What in the WADA is going on with the Essendon 34”?

The Essendon Foot­ball Club is still in the news, like it or not. In Syd­ney this past week, the Court of Arbi­tra­tion for Sport (CAS) com­menced its hear­ing of the appeal lodged by the World Anti-Dopo­ing Agency (WADA) against the 34 cur­rent and for­mer play­ers of the Essendon Foot­ball Club (Essendon). The hear­ing is expect­ed to last for up to a week, with a deci­sion due in Jan­u­ary 2016.

Is WADA mak­ing a high-stakes bet for what appears to be very lit­tle return? And is the court of arbi­tra­tion for sport the most appro­pri­ate body to be deal­ing with dis­putes from the AFL? And to what extent is it ful­fill­ing its orig­i­nal objec­tives. It’s a sto­ry that came to light ear­ly in 2013, and it’s still going on.

This arti­cle takes a look at how we got to the cur­rent CAS hear­ing and the crit­i­cisms of WADA and the CAS. The ques­tion is, when will it be game over?


On 5 Feb­ru­ary 2013 Essendon informed the AFL that it had con­cerns over a sup­ple­ments pro­gram con­duct­ed at the club dur­ing the 2012 AFL sea­son. Both Essendon and ASA­DA then com­menced their own inter­nal reviews of the mat­ter. Over the course of the next few months, the crux of the issue came to light — that cer­tain play­ers were inject­ed with banned per­for­mance enhanc­ing sub­stances, includ­ing thy­mosin beta‑4, by third par­ty con­sul­tants, includ­ing Stephen Dank. 

In ear­ly August 2013 the AFL received ASADA’s inter­im report. By late August 2013 the AFL had pro­vid­ed Essendon with its final charges and those charges were to be heard by the AFL Com­mis­sion. The AFL became, in effect, pros­e­cu­tor and police­man, but that is a prob­lem for anoth­er day.

AFL clubs are no shrink­ing vio­lets – and so it was that Essendon quick­ly turned on the AFL and James Hird com­menced pro­ceed­ings against the AFL in the Supreme Court of Vic­to­ria (Hird sought, amongst oth­er things, injunc­tions pre­vent­ing the AFL from rul­ing on its own charges and hav­ing a hear­ing). On 27 August 2013, after nego­ti­a­tions between the AFL and Essendon, Essendon was banned from the 2013 AFL finals, fined $2 mil­lion dol­lars and stripped of picks in the 2013 and 2014 drafts. James Hird was sus­pend­ed for a year. 

Mean­while, ASADA’s inves­ti­ga­tion continued.

In ear­ly June 2014 ASA­DA issued show-cause notices to 34 past and present Essendon play­ers. A few days lat­er, Essendon com­menced pro­ceed­ings in the Fed­er­al Court of Aus­tralia claim­ing that ASA­DA had exceed­ed its pow­ers by issu­ing the show cause notices. A few weeks lat­er, Essendon lost its inter­im appli­ca­tion to stop ASADA’s inves­ti­ga­tion. In Sep­tem­ber 2014, at the final hear­ing of Essendon’s appli­ca­tion, the Court ruled ASADA’s inves­ti­ga­tion into Essendon’s 2012 sup­ple­ments pro­gram was law­ful. James Hird per­son­al­ly filed an appeal, which was again unsuccessful.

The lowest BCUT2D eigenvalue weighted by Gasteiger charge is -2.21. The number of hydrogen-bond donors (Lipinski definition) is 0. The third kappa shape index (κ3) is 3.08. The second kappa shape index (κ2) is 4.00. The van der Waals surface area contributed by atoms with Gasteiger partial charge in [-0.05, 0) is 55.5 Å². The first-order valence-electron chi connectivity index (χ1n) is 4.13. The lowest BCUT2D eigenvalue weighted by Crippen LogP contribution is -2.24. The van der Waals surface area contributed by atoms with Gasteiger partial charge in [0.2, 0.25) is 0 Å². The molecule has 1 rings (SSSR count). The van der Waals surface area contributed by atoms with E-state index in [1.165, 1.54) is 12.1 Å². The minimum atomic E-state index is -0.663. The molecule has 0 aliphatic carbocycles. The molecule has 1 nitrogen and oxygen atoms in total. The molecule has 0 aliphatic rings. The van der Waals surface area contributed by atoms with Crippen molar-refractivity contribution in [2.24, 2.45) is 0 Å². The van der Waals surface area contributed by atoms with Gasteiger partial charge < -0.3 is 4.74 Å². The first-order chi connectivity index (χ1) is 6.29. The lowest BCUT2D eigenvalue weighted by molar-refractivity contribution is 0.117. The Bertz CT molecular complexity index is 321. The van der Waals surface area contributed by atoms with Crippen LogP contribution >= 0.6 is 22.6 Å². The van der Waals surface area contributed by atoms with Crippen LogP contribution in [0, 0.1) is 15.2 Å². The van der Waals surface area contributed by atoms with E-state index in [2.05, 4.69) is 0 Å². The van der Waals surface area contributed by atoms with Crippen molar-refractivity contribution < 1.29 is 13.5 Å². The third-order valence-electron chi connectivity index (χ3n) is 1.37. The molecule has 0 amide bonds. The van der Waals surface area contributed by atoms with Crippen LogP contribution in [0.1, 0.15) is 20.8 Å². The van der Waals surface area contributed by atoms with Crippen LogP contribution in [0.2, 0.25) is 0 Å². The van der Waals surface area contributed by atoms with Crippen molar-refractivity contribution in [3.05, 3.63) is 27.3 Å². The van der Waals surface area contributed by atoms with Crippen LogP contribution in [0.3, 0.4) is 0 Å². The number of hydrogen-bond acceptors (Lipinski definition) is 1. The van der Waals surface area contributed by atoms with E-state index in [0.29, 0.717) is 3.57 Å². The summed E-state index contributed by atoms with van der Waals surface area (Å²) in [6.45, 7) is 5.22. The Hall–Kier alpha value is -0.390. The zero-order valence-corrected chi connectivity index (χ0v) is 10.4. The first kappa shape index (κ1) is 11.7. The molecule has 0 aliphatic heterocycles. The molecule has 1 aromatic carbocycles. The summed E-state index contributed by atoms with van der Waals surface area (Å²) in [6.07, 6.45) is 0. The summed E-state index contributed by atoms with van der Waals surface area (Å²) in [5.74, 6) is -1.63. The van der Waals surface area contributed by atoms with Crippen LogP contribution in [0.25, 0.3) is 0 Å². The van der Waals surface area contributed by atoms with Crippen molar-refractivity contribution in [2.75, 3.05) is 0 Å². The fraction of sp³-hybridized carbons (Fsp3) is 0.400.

In Novem­ber 2014 the AFL final­ly issued infrac­tion notices to the 34 play­ers for the use of the banned sub­stance thy­mosin beta‑4. In Decem­ber 2014 the mat­ter was heard before the AFL anti-dop­ing tri­bunal (Tri­bunal) in Mel­bourne. Both ASA­DA and Essendon made detailed sub­mis­sions over a num­ber of days. In March 2015, the Tri­bunal hand­ed down its deci­sion find­ing that the 34 play­ers were not guilty. In short, the Tri­bunal was not com­fort­ably sat­is­fied” that the play­ers had vio­lat­ed the rel­e­vant pro­vi­sions of the AFL Anti-Dop­ing Code. The play­ers were there­fore free to play the open­ing round the fol­low­ing weekend.

The deci­sion of the Tri­bunal, and the process gen­er­al­ly, was sub­ject to crit­i­cism, main­ly regard­ing ASADA’s evi­dence. Whilst ASA­DA ten­dered some 1200 pages of evi­dence, it failed to estab­lish the nature of the alleged sup­ple­ment (which it claimed was thy­mosin beta‑4) or who admin­is­tered it and to whom – all nec­es­sary points in ASADA’s case. 

ASA­DA was enti­tled to appeal the deci­sion but chose not to. ASA­DA pub­licly opt­ed to defer any appeal right to WADA, which was enti­tled to ask for a rehear­ing of the case before the CAS. WADA has a right of appeal to CAS under the AFL’s Anti-Dop­ing Code.

In August 2015 WADA announced that it had decid­ed to lodge an appeal to the CAS regard­ing the Tri­bunal’s decision. 

Cur­rent CAS hearing

The CAS is an inde­pen­dent insti­tu­tion based in Switzer­land which pro­vides ser­vices to facil­i­tate the set­tle­ment of main­ly inter­na­tion­al sports-relat­ed dis­putes through arbi­tra­tion or medi­a­tion. The CAS deter­mines sport­ing dis­putes by pro­duc­ing arbi­tral awards which are legal­ly bind­ing upon par­ties to a sport­ing con­tract’ (i.e. ath­letes and clubs/​administrative bod­ies). The CAS derives its ulti­mate juris­dic­tion from the dis­pute res­o­lu­tion claus­es in those sport­ing contracts.